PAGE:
emergency supply food kit

Food and water: An emergency food and water supply is one of the most important purchases you can make before a hurricane arrives. Because you may be without power, it’s ideal to have food that doesn’t expire or require the use of your stove or oven.

first aid kit

Medicine and first aid: If anyone in your family takes vital medication, make sure you have it on hand in case you need to take shelter. You’ll want to have a first aid kit and basic medical supplies as well.


Lights: Since there’s a chance you’ll be without power, make sure you have a good set of flashlights or lanterns, as well as extra batteries.


Generator: A capable generator can help you keep some of your lights and essential appliances on during hurricane season. Generators are often hard to come by after a hurricane, so it’s a good idea to get one before you need it. If an emergency does occur, you may not be able to get out and get more gas for your generator, so you may want to keep one or two gas cans filled as well. Just make sure to properly install and operate your generator to avoid any potential carbon monoxide poisoning.

fire extinguisher

Fire extinguisher: Rising water can cause electrical systems to spark, leading to fires. Have a reliable fire extinguisher on hand in case of an emergency.

Be ready to evacuate


You should always listen to local authorities regarding whether you should evacuate instead of taking shelter. If there’s reason to believe a hurricane is coming, it’s a good idea to stock your car with many of the same emergency supplies you’d use in your home (food, water, first aid kit and other items you’d need in an emergency).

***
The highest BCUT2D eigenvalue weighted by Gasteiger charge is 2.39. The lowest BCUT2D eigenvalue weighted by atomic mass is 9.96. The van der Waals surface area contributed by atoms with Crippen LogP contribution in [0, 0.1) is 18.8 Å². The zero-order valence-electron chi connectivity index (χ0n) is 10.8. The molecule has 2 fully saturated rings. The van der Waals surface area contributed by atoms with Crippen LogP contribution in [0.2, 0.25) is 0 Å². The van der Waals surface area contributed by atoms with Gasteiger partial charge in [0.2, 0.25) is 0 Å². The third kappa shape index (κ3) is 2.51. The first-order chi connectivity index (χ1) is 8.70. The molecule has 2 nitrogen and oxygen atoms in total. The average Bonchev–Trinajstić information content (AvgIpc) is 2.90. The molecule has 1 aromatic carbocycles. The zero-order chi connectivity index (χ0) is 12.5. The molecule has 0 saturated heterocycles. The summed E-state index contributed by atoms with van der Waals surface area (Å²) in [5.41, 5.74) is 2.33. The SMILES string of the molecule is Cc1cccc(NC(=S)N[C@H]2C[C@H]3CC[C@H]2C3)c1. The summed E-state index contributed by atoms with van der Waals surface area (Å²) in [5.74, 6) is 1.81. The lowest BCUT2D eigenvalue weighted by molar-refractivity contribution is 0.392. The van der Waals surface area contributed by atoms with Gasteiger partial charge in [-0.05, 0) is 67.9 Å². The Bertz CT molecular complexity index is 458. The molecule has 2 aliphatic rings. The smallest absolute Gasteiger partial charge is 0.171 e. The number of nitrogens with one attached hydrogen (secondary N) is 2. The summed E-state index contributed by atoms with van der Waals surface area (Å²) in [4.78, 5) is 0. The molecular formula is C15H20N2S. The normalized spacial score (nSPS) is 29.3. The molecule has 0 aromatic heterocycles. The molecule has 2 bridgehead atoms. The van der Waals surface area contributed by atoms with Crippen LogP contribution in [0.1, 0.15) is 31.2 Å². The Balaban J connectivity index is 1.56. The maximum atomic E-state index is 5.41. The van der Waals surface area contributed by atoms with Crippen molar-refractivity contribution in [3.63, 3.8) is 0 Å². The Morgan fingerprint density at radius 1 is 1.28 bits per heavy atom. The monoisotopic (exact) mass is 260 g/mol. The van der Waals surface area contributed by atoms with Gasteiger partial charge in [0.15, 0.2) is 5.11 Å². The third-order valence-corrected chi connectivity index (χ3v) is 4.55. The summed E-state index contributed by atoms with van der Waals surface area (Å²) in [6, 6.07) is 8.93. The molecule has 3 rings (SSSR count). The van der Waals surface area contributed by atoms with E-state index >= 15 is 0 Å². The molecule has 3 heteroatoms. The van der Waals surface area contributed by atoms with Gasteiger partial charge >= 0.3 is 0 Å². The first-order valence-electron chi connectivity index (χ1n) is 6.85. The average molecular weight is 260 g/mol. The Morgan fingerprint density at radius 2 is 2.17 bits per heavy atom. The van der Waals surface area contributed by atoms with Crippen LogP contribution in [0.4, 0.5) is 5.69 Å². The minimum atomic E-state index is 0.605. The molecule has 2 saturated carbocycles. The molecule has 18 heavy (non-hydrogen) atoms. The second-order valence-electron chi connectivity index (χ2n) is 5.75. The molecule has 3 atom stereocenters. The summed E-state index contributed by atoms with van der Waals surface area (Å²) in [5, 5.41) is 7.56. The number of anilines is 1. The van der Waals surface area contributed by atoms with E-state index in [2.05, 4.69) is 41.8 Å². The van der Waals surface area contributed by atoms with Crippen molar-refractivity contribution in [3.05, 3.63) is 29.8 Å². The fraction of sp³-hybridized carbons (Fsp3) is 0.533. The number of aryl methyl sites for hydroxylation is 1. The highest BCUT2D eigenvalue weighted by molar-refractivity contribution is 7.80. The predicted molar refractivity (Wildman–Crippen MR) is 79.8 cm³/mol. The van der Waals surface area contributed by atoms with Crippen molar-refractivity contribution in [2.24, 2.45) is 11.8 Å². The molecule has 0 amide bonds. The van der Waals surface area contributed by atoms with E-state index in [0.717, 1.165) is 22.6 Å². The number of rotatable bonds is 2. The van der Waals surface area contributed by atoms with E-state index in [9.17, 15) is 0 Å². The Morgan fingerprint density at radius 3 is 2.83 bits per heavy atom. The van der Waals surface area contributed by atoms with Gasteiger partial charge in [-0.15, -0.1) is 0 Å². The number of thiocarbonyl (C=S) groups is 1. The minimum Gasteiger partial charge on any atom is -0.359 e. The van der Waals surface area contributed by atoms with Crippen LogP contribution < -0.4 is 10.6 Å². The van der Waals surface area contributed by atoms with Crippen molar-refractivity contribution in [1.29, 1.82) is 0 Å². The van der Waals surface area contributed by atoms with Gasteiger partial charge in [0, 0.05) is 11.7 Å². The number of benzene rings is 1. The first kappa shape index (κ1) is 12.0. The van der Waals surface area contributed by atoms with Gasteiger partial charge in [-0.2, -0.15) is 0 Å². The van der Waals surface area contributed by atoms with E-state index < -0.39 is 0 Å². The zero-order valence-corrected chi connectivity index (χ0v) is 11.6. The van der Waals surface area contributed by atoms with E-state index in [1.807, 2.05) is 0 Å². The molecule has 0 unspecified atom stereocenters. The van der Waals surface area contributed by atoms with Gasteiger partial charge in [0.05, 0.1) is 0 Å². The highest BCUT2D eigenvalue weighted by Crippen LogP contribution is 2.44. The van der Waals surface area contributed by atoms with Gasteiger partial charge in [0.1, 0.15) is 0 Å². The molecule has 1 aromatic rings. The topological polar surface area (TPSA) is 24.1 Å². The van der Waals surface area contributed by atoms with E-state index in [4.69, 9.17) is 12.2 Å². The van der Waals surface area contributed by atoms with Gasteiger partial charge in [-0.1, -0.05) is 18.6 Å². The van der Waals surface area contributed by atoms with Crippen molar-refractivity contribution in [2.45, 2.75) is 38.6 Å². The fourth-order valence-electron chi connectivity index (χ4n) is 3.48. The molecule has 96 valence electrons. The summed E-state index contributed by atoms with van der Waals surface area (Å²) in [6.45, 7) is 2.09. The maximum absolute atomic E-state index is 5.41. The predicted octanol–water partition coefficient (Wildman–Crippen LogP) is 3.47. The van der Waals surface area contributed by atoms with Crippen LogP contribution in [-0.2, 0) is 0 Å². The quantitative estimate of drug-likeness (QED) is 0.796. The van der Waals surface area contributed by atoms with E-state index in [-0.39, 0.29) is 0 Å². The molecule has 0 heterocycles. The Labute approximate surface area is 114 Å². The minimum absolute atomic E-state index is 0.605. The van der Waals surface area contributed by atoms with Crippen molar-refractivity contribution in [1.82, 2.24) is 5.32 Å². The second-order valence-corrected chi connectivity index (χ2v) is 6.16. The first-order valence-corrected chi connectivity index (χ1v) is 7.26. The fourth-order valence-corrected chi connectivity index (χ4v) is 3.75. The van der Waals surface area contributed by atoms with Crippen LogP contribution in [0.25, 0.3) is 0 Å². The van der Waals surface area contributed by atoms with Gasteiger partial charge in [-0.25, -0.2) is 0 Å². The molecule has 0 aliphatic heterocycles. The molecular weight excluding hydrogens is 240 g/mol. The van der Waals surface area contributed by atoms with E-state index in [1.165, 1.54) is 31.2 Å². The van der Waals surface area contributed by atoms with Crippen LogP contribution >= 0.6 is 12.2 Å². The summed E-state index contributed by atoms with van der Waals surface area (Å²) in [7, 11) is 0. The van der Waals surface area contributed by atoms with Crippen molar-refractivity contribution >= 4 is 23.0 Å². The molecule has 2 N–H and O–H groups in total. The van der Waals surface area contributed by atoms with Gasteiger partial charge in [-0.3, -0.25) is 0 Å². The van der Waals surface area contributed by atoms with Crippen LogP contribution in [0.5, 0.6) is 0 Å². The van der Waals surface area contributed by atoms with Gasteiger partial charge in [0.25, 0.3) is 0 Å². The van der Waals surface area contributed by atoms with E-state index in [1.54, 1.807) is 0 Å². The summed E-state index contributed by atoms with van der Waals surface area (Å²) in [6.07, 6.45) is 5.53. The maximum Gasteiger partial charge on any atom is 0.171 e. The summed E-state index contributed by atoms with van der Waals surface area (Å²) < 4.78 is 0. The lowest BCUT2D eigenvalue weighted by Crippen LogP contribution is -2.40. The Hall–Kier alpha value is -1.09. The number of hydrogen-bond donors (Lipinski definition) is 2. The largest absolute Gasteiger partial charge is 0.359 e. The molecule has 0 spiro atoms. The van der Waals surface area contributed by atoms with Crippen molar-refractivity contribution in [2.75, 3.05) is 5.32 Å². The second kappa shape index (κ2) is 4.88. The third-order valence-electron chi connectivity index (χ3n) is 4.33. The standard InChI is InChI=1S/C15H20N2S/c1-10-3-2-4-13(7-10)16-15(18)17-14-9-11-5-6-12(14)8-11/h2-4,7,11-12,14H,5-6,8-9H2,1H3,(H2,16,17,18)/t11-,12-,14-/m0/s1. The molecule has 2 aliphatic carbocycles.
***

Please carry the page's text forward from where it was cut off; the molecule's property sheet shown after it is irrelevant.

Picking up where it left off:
Fill your vehicle’s gas tank before a potential evacuation, and make sure your car is parked in your garage or the safest spot available. If you do end up having to evacuate, try to stick to the roads recommended by authorities, even if there’s traffic — other routes could be blocked by debris, flooded or otherwise unsafe.

Prepare your family

Make sure you’ve gone over your emergency plans with your family. Know how to contact each other if you end up separating. According to the CDC, if you have anyone in your household with a disability or special needs, it can be a good idea to speak with a hospital, the health department or the police for advice on what to do if you won’t be able to leave quickly.


If you own a pet, ensure you’ve stocked up on enough food and water to get them through an emergency. It’s a good idea to have a way for them to use the bathroom if they can’t go outside, and you’ll need to find a pet-friendly hotel, shelter or friend’s house to evacuate to if need be. In case of an extended emergency, it isn’t a bad idea to have a first aid kit specifically for your pet as well.


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Cody Stewart writes for BestReviews. BestReviews has helped millions of consumers simplify their purchasing decisions, saving them time and money.